Another Keynes & Hayek Open-Thread

“In my opinion it is a grand book…. Morally and philosophically I find myself in agreement with virtually the whole of it: and not only in agreement with it, but in deeply moved agreement.” ~ Keynes on Hayek’s “Road to Serfdom”

See also: Karl Smith.

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24 thoughts on “Another Keynes & Hayek Open-Thread

  1. I’ve always loved this quote, and every time I see it, I find a new reason to fall in love with it.

    Today’s reason: it shows just how different the times were. Nowadays, their disciples generally act as if they’re at opposite extremes of the political spectrum. And in any analysis of mainstream political thought, they are in fact more or less at opposite ends of the spectrum. Then? Not so much. That spectrum just ain’t what it was.

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    • Its definitely changed. When Keynes and Hayek were writing, it was respectable to advocate a centrally planned economy under a democratic government. While Keynes didn’t advocate any such thing, Hayek thought his political prescriptions would provide too much scope for it.

      However, while Hayek represented the least interventionist position that was respectable then, there are people now who hold even less interventionist ones. Hayek was quite at ease with state-provided services and safety nets, provided they didn’t interfere with the coordinating role of prices.

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      • Nor can certain harmful effects of deforestation, or of some methods of farming, or of the smoke and noise of factories, be confined to the owner of the property in question or to those who are willing to submit to the damage for an agreed compensation. In such instances we must find some substitute for the regulation by the price mechanism. But the fact that we have to resort to the substitution of direct regulation by authority where the conditions for the proper working of competition cannot be created, does not prove that we should suppress competition where it can be made to function.

        F. Hayek, from Road to Serfdom.

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        • I’m definitely a libertarian of a Hayekian stripe. I’m OK with welfare (I have some bones to pick on specific points, but I don’t want to tear down the whole edifice) and if there are real market failures, I support government action tailored to correct those failures if it passes basic tests of good quality policy.

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          • Yeah, exactly. I keep maundering on playing my Symphony for Single Cymbal here: welfare needs to demonstrate positive results: if at the end of all the addition and subtraction we’re not getting the desired results, hard questions must be asked and changes made. It’s an ongoing process and we must not tolerate excuses. Sometimes it’s just easier to start over: no point putting new wine in old wineskins.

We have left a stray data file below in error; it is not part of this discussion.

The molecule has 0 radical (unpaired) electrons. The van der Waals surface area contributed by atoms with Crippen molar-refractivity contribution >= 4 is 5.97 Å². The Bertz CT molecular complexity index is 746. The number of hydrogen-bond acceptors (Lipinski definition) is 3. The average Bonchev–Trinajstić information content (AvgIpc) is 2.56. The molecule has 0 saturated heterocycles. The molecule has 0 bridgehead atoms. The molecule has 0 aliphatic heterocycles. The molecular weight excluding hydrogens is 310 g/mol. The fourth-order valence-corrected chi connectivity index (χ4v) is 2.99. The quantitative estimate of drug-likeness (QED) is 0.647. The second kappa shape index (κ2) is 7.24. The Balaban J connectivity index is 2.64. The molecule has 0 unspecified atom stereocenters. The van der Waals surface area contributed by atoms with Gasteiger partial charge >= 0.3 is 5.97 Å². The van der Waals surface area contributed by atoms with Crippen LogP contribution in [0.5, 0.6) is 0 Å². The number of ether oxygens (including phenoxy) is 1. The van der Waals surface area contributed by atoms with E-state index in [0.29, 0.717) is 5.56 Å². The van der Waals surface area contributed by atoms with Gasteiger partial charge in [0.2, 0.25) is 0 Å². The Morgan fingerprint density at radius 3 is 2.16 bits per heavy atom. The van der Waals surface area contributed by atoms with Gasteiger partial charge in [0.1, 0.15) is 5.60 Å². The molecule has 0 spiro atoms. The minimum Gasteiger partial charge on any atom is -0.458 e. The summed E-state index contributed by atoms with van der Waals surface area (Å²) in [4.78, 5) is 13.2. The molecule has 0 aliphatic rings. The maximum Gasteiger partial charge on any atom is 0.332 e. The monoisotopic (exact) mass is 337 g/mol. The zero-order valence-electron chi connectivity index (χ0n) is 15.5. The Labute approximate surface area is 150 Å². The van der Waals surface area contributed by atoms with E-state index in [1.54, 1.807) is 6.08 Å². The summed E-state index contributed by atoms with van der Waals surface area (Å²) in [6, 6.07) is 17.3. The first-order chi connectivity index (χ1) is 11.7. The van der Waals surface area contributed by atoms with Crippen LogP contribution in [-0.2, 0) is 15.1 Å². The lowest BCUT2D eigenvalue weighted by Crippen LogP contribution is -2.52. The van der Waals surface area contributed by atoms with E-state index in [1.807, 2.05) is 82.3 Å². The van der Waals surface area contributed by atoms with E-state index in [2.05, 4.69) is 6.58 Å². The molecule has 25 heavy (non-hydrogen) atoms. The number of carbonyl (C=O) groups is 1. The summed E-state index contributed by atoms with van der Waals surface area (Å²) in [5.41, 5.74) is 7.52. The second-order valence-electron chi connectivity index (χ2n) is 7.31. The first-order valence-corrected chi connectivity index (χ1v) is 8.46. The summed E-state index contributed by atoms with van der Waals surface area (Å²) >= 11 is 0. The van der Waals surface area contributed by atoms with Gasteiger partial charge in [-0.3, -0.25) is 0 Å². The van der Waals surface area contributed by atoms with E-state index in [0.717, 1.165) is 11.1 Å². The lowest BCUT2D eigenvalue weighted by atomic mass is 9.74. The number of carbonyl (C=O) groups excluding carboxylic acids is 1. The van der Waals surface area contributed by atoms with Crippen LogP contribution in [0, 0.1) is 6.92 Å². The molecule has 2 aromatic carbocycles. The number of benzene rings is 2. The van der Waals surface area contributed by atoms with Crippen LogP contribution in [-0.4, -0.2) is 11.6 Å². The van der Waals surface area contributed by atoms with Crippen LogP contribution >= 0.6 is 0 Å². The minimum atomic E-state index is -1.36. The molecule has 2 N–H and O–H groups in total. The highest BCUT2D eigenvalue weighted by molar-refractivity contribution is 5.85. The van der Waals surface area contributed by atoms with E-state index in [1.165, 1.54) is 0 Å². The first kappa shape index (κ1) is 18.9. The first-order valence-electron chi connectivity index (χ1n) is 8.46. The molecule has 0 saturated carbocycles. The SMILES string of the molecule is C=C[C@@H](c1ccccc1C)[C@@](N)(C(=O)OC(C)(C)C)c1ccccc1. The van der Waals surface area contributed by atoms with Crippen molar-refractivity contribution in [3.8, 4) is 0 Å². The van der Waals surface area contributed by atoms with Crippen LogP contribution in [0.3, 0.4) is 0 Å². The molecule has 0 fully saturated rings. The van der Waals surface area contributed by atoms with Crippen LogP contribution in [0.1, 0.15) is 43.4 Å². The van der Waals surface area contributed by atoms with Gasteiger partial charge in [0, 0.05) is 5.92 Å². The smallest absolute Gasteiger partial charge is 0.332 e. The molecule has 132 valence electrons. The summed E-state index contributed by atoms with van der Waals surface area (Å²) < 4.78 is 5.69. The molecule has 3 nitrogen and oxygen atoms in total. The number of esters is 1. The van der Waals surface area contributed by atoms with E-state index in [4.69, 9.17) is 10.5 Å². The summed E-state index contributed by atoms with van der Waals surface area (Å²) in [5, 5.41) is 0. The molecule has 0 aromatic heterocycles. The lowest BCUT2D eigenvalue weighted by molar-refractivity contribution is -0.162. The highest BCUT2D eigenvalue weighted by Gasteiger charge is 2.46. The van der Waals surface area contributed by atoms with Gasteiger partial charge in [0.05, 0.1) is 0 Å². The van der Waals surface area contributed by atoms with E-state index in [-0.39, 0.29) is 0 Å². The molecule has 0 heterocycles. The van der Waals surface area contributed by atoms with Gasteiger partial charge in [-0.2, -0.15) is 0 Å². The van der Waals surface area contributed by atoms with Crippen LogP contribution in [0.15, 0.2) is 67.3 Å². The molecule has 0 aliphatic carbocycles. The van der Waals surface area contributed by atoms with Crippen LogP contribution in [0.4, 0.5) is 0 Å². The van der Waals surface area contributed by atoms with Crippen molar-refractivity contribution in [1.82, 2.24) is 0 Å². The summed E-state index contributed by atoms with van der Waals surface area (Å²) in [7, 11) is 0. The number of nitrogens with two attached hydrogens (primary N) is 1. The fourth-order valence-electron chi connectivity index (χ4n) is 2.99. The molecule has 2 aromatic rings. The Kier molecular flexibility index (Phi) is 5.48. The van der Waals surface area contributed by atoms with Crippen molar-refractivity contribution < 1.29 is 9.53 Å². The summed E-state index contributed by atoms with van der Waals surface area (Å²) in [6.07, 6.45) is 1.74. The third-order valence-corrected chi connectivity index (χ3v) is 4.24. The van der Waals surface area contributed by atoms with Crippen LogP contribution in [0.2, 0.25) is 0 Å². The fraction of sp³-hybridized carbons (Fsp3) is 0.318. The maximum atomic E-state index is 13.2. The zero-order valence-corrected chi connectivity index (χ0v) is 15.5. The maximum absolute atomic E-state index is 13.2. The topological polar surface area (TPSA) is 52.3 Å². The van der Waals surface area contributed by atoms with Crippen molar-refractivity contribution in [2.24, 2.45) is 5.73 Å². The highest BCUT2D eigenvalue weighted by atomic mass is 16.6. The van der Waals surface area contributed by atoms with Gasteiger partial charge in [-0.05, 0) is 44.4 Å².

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          • Indeed. I think this is almost the centre line of present-day politics, at least in the anglosphere. Where the consenus breaks down is on one exactly constitutes a market failure and what degree of collateral damage is acceptable in government attempts to correct them.

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            • I don’t want to understate my disagreements with the left. My conception of the proper role for government would result in the state doing a lot less, whether you’re talking about your government or mine (though I’m happier with mine than yours on the whole).

              I’m a critic of government, but ultimately I’m one of the Loyal Opposition. I want to hold the government to the fire because I care about whether its working or not, and where is isn’t working I want to fix it.

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              • Well, let’s not confuse the Left of yore with today’s exponents: the Left is not entirely devoid of common sense. LBJ thought he could legislate away poverty: we know that’s impossible today. The Left wants government to work, in all the senses of that word: nobody is sicker of ineffective bureaucracies than we are. I think all social welfare programs should have sunset provisions attached, otherwise these goddamn agencies turn into Institutions, more interested in self-preservation than actually doing their jobs.

                Some of the Greek states used to routinely put their leadership on trial at the end of their terms. That might be a great idea for these agency heads. We need results, not more of this cheap talk about Oh Those Poor Children, as if anyone who dares to question the efficacy of these schemes is a heartless bastard.

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                • Yes, I shouldn’t overstate my differences with the left either. Actual socialism is no longer advocated by the mainstream left, which puts us much closer together than in times past.

                  I think one of the reasons I spend more time arguing with liberals than conservatives is that I feel with liberals we both have a similar view of what good government is, our disagreements are about mechanisms. With conservatives, I don’t think we share even basic premises which makes debate kinda pointless.

                  And I totally agree about monitoring and evaluation of welfare programmes (of all programmes in fact). I push for this whenever I can in my own Department. It’s tragically underdone in government, with monitoring and evaluation frameworks often created as an afterthought, if at all.

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